The Milwaukee Bucks were rarely — if at all — mentioned in the same conversation as DJ Wilson throughout the NBA Draft process. Other teams, such as the Utah Jazz and Brooklyn Nets, were more commonly linked to the former Michigan forward, who was projected to come off the board toward the end of the first round.
Come draft night, though, it was the Bucks who surprisingly took Wilson with the No. 17 overall pick.
At an introductory press conference, Wilson fielded a question about how much contact there had been between him and the Bucks during the pre-draft process.
His answer? Not much at all.
But given what Milwaukee general manager Jon Horst and head coach Jason Kidd had to say, perhaps it shouldn’t have been a surprise that the Bucks became enamored with Wilson.
Milwaukee — as one of, if not the tallest and lengthiest teams in the NBA — exemplifies the concept of positionless basketball. Led by star point forward Giannis Antetokounmpo and a bevy of similarly proportioned players such as Khris Middleton, Thon Maker, John Henson and Tony Snell, the Bucks are a nightmare to deal with on both ends of the court.
And Wilson, with an aptly-named Twitter handle of @Lanky_Smoove and a wingspan of 7’3” to go along with his 6’10” frame, fits just right in with Milwaukee’s roster, which has seven players with wingspans over 7 feet.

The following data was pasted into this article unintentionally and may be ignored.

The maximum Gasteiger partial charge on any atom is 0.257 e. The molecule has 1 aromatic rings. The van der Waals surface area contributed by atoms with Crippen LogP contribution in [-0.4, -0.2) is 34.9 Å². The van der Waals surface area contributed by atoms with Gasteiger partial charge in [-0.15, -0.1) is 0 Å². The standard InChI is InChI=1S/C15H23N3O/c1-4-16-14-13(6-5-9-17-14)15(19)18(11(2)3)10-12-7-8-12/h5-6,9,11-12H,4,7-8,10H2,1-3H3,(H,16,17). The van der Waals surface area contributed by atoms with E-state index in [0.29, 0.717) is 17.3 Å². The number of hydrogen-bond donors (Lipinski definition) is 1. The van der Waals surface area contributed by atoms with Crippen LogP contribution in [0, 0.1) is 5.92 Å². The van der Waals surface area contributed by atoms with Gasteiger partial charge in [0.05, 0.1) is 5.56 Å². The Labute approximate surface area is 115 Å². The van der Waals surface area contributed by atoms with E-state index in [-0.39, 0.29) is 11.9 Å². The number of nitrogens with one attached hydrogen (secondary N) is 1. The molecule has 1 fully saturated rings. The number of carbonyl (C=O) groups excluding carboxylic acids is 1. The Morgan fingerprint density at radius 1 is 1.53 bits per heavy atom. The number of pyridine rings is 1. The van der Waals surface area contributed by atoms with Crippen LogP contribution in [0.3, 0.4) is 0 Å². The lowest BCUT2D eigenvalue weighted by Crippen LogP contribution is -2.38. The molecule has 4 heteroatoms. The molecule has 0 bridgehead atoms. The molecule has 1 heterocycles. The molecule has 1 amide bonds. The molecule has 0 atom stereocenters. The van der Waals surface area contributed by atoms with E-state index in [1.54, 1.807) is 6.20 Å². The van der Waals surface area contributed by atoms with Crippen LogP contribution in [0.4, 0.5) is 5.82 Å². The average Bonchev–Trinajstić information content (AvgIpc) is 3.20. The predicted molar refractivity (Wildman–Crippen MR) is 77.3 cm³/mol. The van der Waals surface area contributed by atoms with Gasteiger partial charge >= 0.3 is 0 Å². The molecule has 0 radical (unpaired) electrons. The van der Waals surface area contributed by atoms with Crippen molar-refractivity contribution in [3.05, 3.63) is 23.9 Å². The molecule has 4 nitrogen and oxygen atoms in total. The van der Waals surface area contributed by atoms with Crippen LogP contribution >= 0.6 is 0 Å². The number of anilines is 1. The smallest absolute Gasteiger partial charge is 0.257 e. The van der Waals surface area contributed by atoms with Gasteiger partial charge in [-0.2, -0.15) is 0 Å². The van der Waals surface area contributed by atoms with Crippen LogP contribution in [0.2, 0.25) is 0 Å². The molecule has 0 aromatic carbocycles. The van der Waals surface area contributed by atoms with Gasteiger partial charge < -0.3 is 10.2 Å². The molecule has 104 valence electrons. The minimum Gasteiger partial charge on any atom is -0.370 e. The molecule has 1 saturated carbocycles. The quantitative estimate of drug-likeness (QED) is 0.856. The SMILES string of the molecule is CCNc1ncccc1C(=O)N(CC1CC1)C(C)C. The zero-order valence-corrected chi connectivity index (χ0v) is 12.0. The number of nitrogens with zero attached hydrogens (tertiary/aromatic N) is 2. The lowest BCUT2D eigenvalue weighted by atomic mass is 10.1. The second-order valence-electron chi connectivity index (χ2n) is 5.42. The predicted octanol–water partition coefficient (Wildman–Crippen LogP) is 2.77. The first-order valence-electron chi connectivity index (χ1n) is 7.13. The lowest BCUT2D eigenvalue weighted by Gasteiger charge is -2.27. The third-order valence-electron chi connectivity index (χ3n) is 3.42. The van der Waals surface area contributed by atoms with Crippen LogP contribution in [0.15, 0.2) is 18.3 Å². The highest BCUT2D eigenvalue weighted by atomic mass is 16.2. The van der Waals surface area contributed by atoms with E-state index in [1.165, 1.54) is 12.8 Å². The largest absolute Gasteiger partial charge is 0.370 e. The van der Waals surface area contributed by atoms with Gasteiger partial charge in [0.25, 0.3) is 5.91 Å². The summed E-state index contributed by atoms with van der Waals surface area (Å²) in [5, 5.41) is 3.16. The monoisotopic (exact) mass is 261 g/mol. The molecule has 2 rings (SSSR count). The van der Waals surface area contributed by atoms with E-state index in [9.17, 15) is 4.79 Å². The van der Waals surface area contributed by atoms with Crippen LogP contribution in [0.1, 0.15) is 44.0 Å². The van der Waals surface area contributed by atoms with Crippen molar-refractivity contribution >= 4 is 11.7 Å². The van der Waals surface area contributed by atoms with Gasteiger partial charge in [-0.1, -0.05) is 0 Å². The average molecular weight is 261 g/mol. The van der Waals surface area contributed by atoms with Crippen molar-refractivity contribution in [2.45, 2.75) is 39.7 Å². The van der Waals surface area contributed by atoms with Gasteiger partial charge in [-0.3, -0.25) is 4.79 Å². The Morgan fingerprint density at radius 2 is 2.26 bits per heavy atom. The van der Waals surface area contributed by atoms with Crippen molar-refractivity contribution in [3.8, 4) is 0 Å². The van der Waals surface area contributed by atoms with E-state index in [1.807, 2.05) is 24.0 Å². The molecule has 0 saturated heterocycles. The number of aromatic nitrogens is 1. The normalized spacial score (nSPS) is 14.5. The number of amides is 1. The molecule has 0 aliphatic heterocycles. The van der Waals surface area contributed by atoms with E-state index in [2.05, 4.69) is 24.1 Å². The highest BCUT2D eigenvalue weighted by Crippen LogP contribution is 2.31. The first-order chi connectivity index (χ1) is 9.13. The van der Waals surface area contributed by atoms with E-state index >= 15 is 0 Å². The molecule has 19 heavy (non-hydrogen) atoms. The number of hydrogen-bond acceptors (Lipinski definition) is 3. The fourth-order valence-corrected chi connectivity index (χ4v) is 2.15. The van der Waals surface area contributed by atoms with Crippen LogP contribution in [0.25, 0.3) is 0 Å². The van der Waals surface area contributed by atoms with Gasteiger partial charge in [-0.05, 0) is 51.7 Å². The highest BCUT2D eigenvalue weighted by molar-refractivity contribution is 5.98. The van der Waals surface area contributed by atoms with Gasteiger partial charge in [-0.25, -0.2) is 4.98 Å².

“You talk about a young man who can play two positions today and at some point I think he can play all positions,” Horst said. “Tremendous length, tremendous athleticism. A skill set that’s going to allow him to get up the floor right now and be able to shoot the ball.”
Added Wilson: “I think just the Bucks organization, they’re just home to versatility, and that’s something I bring on both ends of the court.
“That’s really where the lanky part comes in,” Wilson quipped about his nickname when asked about his length. “Just with all the length and versatility, having the ability to affect with our length on both ends of the court, it’s definitely appealing, so I can’t wait.”
In Milwaukee, Wilson will be asked to do some of the same things he encountered at Michigan. For one, he’ll have to gain strength and weight — a process that he underwent through the first couple years in Ann Arbor. On the court, Wilson will most likely match up with the opposing team’s power forwards while defending high-ball screens and incursions into the paint.
On the other end of the court, though, is where Wilson’s role may differ. If Kidd’s comments Monday were any indication, Wilson may be even more involved in his new team’s offense than he was at Michigan.
“You can see him starting the offense. Again, we talked about the fit of the DNA. He has the blueprint of Giannis and Thon in front of it,” Kidd said. “I’m not going to tell (Wilson) not to bring the ball up. We want to see him at his best and he can find guys, he can shoot it, but we want him to be a basketball player. That’s the plan (for) this summer, and to prepare him for the marathon once the season starts.”
Added Wilson: “It’s definitely exciting, especially hearing it from Coach Kidd. At this level of basketball, being able to do things like that, having the opportunity to do things like that, it’s definitely exciting.”